To characterize the current state of 24/7 in-hospital pediatric intensivist coverage in academic PICUs, including perceptions of faculty and trainees regarding the advantages and disadvantages of in-hospital coverage.
Cross-sectional observational study via web-based survey.
PICUs at North American academic institutions.
Pediatric intensivists, pediatric critical care fellows, and pediatric residents.
Measurements and Main Results:
A total of 1,323 responses were received representing a center response rate of 74% (147 of 200). Ninety percent of respondents stated that in-hospital coverage is good for patient care, and 85% stated that in-hospital coverage provides safer care. Sixty-three percent of intensivists stated that working in in-hospital models limits academic productivity, and 65% stated that in-hospital models interfere with nonclinical responsibilities. When compared with intensivists in home coverage models, intensivists working in in-hospital models generally had more favorable perceptions of the effects of in-hospital on patient care (p < 0.0001) and faculty quality of life. Physician burnout was measured with the abbreviated Maslach Burnout Inventory. Although 57% of intensivists responded that working in in-hospital models increases burnout risk, burnout scores were not different between coverage models. Seventy-nine percent of intensivists currently working at institutions with in-hospital coverage stated that they would prefer to work in an in-hospital coverage model, compared with 31% of those working in a home coverage model (p < 0.0001).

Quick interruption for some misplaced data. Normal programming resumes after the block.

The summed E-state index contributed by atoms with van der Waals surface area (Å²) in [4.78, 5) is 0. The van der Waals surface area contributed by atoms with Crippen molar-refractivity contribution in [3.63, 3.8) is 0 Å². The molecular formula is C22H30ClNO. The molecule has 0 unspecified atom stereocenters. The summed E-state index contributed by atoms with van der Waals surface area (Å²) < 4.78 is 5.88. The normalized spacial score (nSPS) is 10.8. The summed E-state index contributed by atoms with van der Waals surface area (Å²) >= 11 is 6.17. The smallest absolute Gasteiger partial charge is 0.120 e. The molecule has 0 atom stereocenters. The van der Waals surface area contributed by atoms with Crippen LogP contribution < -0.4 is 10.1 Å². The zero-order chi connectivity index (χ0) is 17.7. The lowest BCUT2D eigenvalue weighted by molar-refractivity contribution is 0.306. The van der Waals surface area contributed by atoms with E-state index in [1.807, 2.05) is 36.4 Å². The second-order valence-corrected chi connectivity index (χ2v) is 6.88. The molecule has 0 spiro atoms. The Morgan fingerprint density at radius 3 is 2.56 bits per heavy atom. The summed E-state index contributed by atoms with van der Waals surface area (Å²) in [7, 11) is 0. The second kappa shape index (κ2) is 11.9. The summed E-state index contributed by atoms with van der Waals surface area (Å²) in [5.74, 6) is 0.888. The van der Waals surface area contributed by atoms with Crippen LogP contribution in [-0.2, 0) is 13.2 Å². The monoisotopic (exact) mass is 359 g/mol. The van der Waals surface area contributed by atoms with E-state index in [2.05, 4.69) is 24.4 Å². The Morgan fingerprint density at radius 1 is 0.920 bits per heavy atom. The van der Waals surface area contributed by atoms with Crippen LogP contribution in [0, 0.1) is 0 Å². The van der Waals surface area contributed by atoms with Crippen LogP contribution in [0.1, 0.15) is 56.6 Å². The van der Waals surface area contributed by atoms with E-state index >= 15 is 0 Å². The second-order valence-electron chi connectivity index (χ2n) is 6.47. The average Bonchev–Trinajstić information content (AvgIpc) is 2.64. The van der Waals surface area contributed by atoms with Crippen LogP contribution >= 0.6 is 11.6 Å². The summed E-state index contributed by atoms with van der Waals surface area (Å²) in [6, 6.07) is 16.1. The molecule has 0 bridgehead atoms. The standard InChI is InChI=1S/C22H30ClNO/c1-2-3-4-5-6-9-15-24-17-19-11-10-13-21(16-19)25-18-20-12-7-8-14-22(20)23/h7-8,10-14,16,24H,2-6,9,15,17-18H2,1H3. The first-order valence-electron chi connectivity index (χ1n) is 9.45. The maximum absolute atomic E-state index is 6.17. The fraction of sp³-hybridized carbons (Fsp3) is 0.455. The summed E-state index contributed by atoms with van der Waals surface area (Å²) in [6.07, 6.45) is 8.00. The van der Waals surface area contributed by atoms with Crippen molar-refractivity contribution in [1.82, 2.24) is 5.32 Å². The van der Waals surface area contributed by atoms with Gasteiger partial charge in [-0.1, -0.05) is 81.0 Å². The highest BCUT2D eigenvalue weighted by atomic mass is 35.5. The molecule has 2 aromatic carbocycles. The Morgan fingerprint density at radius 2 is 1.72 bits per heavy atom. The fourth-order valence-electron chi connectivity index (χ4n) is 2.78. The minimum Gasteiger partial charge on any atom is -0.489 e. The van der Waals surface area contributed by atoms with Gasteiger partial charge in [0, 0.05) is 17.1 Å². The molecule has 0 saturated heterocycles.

Although concerns exist regarding the effect of 24/7 in-hospital coverage on faculty, the majority of pediatric intensivists and critical care trainees responded that in-hospital coverage by intensivists is good for patient care. The majority of intensivists also state that they would prefer to work at an institution with in-hospital coverage. Further research is needed to objectively delineate the effects of in-hospital coverage on both patients and faculty.